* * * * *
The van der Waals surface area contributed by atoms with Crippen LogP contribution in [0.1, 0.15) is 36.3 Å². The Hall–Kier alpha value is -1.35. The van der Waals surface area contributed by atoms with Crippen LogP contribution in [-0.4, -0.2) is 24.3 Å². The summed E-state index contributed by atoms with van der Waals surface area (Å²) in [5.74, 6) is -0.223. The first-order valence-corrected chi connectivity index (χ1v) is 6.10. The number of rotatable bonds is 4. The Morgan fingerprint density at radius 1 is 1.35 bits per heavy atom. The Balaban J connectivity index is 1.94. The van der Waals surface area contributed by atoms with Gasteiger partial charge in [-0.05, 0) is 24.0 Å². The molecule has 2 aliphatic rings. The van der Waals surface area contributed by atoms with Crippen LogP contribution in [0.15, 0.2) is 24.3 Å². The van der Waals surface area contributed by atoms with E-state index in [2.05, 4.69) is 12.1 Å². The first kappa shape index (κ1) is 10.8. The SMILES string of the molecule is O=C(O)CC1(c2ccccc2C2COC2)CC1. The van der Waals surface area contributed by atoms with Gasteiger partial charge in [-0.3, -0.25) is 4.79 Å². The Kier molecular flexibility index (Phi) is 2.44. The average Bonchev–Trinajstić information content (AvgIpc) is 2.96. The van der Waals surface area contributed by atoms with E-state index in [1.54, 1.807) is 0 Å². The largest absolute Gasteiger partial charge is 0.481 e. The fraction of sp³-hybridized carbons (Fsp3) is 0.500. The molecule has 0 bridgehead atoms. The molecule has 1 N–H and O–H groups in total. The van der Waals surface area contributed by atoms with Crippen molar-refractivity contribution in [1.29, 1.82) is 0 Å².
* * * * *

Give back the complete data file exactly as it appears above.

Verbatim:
The van der Waals surface area contributed by atoms with Crippen LogP contribution in [0.1, 0.15) is 36.3 Å². The Hall–Kier alpha value is -1.35. The van der Waals surface area contributed by atoms with Crippen LogP contribution in [-0.4, -0.2) is 24.3 Å². The summed E-state index contributed by atoms with van der Waals surface area (Å²) in [5.74, 6) is -0.223. The first-order valence-corrected chi connectivity index (χ1v) is 6.10. The number of rotatable bonds is 4. The Morgan fingerprint density at radius 1 is 1.35 bits per heavy atom. The Balaban J connectivity index is 1.94. The van der Waals surface area contributed by atoms with Gasteiger partial charge in [-0.05, 0) is 24.0 Å². The molecule has 2 aliphatic rings. The van der Waals surface area contributed by atoms with Crippen LogP contribution in [0.15, 0.2) is 24.3 Å². The van der Waals surface area contributed by atoms with E-state index in [2.05, 4.69) is 12.1 Å². The first kappa shape index (κ1) is 10.8. The SMILES string of the molecule is O=C(O)CC1(c2ccccc2C2COC2)CC1. The van der Waals surface area contributed by atoms with Gasteiger partial charge in [-0.3, -0.25) is 4.79 Å². The Kier molecular flexibility index (Phi) is 2.44. The average Bonchev–Trinajstić information content (AvgIpc) is 2.96. The van der Waals surface area contributed by atoms with E-state index in [1.54, 1.807) is 0 Å². The largest absolute Gasteiger partial charge is 0.481 e. The fraction of sp³-hybridized carbons (Fsp3) is 0.500. The molecule has 0 bridgehead atoms. The molecule has 1 N–H and O–H groups in total. The van der Waals surface area contributed by atoms with Crippen molar-refractivity contribution in [1.29, 1.82) is 0 Å².